With regard to the low standard of proof that the Magistrates Court applies on the examination of the relations of couples who cannot marry in Israel or oppose to the institution of religious marriage in Israel, the Supreme Court stated that due to the extensive changes in the reality of life in Israel in recent years, which allows to formalize relationships through various civil solutions, the justification for the application of a low standard of proof is no longer strong. Therefore, each case shall be examined according to its specific circumstances and the causal connection between the fact that a couple cannot or don’t want to marry religiously in Israel and the fact that the couple was not married shall be examined accordingly.

With regard to the case of the Couple, the Supreme Court stated that the fact that the Couple could not marry under the religious law in Israel, does not justify lowering the standard of proof for them to be considered as common law spouses. That is, since this did not prevent them from marrying and they indeed planned to marry on a later date, through civil marriage outside of Israel.

In addition, the Supreme Court concluded that the fact that the Couple intended to marry in the near future cannot be interpreted as if they intended to apply the implications of marriage on their relations before the marriage date (i.e., at the date the accident occurred). Moreover, the Supreme Court clarified that being common law spouses is not a middle stage between being friends to being married but is an alternative to the institution of marriage.

The Supreme Court went on to state that even though from a social point of view, the decision to get married may indicate the intention to apply a legally binding relationship upon the marriage, from a legal point of view, it does not reflect a legal intention to be bonded by the rights and obligations arising from marriage from the moment the decision to get married is made. On the contrary, the existence of a specific date for the marriage of the parties may indicate the couple’s intention to apply the consequences of marriage to their relationship from that date on and not at an earlier date to the marriage date.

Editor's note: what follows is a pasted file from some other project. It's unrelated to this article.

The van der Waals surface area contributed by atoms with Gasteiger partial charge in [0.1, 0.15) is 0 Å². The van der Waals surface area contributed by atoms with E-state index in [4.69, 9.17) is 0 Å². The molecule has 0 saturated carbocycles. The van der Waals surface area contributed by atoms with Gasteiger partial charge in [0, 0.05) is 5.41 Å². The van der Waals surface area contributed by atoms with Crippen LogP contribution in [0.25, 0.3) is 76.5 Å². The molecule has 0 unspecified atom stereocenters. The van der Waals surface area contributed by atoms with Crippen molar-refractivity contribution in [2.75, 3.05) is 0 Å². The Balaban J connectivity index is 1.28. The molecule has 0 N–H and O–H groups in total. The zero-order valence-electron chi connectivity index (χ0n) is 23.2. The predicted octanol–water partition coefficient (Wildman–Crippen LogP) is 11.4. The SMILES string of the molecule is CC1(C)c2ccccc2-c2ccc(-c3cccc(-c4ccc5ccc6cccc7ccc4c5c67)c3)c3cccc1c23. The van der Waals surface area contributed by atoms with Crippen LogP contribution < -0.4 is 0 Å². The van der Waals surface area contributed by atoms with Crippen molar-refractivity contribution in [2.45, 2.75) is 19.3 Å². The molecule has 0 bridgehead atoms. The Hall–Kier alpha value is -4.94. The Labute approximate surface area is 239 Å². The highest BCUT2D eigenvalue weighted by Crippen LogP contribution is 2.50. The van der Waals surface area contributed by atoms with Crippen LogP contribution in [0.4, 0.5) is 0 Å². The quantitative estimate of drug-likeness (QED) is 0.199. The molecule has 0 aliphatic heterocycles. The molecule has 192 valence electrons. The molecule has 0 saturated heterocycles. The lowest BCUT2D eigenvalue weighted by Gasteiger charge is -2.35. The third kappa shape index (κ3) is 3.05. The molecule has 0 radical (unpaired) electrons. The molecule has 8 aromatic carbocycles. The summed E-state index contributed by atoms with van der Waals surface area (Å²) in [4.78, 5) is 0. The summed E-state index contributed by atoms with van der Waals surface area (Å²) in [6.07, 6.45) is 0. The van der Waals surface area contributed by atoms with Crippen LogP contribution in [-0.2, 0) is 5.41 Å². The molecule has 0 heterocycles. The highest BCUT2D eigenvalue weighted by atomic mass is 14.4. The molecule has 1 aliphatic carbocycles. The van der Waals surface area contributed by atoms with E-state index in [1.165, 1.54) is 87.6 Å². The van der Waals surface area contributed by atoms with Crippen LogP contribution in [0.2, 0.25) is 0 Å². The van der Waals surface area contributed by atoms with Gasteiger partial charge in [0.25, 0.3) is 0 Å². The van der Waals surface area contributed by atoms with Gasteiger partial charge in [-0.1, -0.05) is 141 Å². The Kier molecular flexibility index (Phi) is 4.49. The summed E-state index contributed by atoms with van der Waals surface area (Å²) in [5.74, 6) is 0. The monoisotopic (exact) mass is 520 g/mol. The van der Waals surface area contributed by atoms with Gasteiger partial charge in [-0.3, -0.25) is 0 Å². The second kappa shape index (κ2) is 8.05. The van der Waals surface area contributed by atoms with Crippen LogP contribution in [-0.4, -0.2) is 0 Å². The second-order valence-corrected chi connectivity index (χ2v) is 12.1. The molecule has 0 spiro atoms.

Finally, the Supreme Court ruled that it was not proved that at the date of the accident the Couple intended to apply to their relationship the civil-financial outcomes of married life and, therefore, accepted the appeal and ruled that the Couple were not common law spouses at the date of the demise of the deceased in the accident.

In order to reach this conclusion, the Supreme Court examined the terms of “joint household” and “family life” and stated that joint residence and the division of expenses for a year and a half alone are not sufficient for the couple to be recognized as common law spouses. The Court clarified that there may be cases where courts may recognize couples as common law spouses even after a short period of joint residence. However, it will have to be connected to other actual evidence that shows the couple’s intention to apply to their relationship the civil and financial obligations that arise from marriage relationship. According to the Supreme Court, this evidence may be the sharing of assets, formal registration of joint address, the existence of joint bank accounts, joint children, registration of the other spouse as a beneficiary under an insurance policy, a formal ceremony for the formalization of the couple’s relations etc.

This judgment goes against the agenda of previous court rulings that acknowledged couples as common law spouses on many occasions, even in short term relationships. This judgment may  be significant to many couples, where there is an issue of who will be recognized as a common law spouse, especially when it comes to payment from governmental entities, insurance companies and pension funds.

 

Feel free  to contact us for any questions or clarifications on the matter.

 

 

Sincerely yours,

Private Clients Department

Herzog Fox Neeman